Benefits of Routine Screening

HIV Testing. Linkage to Care. The Time Is Now.

An estimated 1.1 million people in the United States have the human immunodeficiency virus (HIV), and approximately 1 in 7 (nearly 15%) are unaware of their status. About 40% of new HIV infections are transmitted by people undiagnosed and unaware they have HIV.

Diagnosing HIV quickly and linking people to treatment immediately are crucial to achieving further reduction in new HIV infections.1

Primary care providers (PCPs) are the front line for detecting and preventing the spread of HIV. The Centers for Disease Control and Prevention (CDC) is asking PCPs to2:

  • Conduct routine HIV screening at least once for all their patients
  • Conduct more frequent screenings for patients at greater risk for HIV
  • Link all patients who test positive for HIV to medical treatment, care, and prevention services

Missed Opportunities for HIV Testing

Despite seeing a PCP, many people at high risk* for HIV are not getting tested every year.4 More than 75% of patients at high risk for HIV who saw a PCP in the last year weren’t offered an HIV test4 during their visit.

*Persons likely to be at high risk include: PWID and their sex partners, persons who exchange sex for money or drugs, sex partners of persons with HIV infection, and MSM or heterosexual persons who themselves or whose sex partners have had more than one sex partner since their most recent HIV test.

Learn more about benefits of early ART and HIV Treatment and Care.

Benefits of Early HIV Diagnosis

People with HIV who are aware of their status should be prescribed ART and, by achieving and maintaining an undetectable (<200 copies/mL) viral load, can remain healthy for many years.5 ART is now recommended for all people with HIV, regardless of CD4 count.6 Studies show that the sooner people start treatment after diagnosis, the more they benefit from ART. Early diagnosis followed by prompt

ART initiation5,7:

  • Reduces HIV-associated morbidity and mortality
  • Greatly decreases HIV transmission to others
  • May reduce risk of serious non-AIDS‒related diseases

Learn more about the benefits of achieving and maintaining an undetectable viral load.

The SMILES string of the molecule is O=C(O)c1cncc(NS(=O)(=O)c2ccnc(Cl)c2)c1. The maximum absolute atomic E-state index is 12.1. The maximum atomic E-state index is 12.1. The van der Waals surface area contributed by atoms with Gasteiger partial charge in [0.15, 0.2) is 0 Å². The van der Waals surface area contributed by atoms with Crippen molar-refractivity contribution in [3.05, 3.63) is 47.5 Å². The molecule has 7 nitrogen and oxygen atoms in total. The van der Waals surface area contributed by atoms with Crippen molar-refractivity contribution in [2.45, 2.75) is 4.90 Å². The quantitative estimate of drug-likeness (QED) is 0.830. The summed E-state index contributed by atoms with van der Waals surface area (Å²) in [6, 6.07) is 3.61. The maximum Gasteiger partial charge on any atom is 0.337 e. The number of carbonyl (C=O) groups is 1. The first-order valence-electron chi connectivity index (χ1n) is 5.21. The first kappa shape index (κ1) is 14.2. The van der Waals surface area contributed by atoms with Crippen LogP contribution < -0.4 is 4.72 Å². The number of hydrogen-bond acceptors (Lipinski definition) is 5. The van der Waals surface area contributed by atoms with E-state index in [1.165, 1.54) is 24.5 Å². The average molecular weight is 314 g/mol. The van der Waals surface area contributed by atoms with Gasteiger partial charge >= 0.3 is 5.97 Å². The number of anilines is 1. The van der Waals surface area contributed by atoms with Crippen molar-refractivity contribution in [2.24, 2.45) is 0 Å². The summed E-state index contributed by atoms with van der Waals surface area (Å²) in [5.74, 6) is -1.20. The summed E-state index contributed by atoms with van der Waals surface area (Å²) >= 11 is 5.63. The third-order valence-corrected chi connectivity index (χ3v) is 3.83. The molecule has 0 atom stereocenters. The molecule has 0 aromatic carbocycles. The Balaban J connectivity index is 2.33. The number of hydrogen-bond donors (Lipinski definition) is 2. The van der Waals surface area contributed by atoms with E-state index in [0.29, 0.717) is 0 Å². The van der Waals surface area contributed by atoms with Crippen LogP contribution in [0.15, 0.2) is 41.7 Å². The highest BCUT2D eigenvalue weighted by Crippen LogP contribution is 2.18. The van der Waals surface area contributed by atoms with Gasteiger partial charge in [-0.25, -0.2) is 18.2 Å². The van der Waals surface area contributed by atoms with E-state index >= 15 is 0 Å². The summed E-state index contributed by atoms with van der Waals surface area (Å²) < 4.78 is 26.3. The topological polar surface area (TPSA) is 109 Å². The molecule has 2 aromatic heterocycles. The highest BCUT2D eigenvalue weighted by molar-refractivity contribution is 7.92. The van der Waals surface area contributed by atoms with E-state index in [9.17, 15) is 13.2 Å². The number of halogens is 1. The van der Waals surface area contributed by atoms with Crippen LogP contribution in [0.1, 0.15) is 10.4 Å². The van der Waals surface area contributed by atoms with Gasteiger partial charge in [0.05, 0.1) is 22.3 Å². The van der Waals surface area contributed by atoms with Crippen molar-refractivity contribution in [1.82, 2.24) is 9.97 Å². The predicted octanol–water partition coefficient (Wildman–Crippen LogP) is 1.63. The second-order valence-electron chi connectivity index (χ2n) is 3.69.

How Often Should Patients be Screened?

The CDC recommends that individuals between the ages of 13 to 64 get tested for HIV at least once as part of routine health care and that those with risk factors get tested more frequently. Patients who may be at high risk for HIV should be screened at least annually 2, 9:

  • PWID and their sex partners
  • People who exchange sex for money or drugs
  • Sex partners of people with HIV
  • Sexually active MSM (more frequent testing may be beneficial; e.g., every 3‒6 months)
  • Heterosexuals who themselves or whose sex partners have had ≥1 sex partner since their most recent HIV test
  • People receiving treatment for hepatitis, tuberculosis, or a sexually transmitted disease

Routine HIV Screening is endorsed by:

  1. CDC. HIV Surveillance Report: Estimated HIV Incidence and Prevalence in the US 2010 – 2016; HIV Surveillance Supplemental Report 2019;24 (No. 1). pdf icon[PDF – 3 MB]. Published February 2019. Accessed March 28, 2019.
  2. Branson B, Handsfield HH, Lampe MA, et al. Revised recommendations for HIV testing of adults, adolescents, and pregnant women in health care settings. MMWR Morb Mortal Wkly Rep 2006;55(RR-14):1-17.
  3. CDC. HIV Surveillance Report: Diagnosis of HIV Infection in the United States and Dependent Areas, 2017; vol 29. pdf icon[PDF – 6 MB]. Published November 2018. Accessed January 11, 2019.
  4. Dailey AF, Hoots BE, Hall HI, et al. Vital Signs: Human Immunodeficiency Virus Testing and Diagnosis Delays— United Statesexternal icon. MMWR Morb Mortal Wkly Rep 2017;66:1300–1306.(5)
  5. Bavinton B, Grinsztejn B, Phanuphak N, et al, for the Opposites Attract Study Group. HIV treatment prevents HIV transmission in male serodiscordant couples in Australia, Thailand and Brazilexternal icon. Presented at the 9th IAS Conference on HIV Science; July 25, 2017; Paris, France.
  6. USDHHS. Guidelines for the use of antiretroviral agents in HIV-1-infected adults and adolescents. icon. Accessed June 28, 2018.
  7. Rodger AJ, Cambiano V, Bruun T, et al, for the PARTNER Study Group. Sexual activity without condoms and risk of HIV transmission in serodifferent couples when the HIV-positive partner is using suppressive antiretroviral therapy. JAMA 2016;316:171-181. PubMed abstractexternal icon.
  8. The INSIGHT START Study Group. Initiation of antiretroviral therapy in early asymptomatic HIV infection. N Engl J Med 2015;373:795-807. PubMed abstractexternal icon.
  9. DiNenno EA, Prejean J, Irwin K, et al. Recommendations for HIV screening of gay, bisexual, and other men who have sex with men ‒ United States, 2017. MMWR Morb Mortal Wkly Rep 2017; 66:830-832.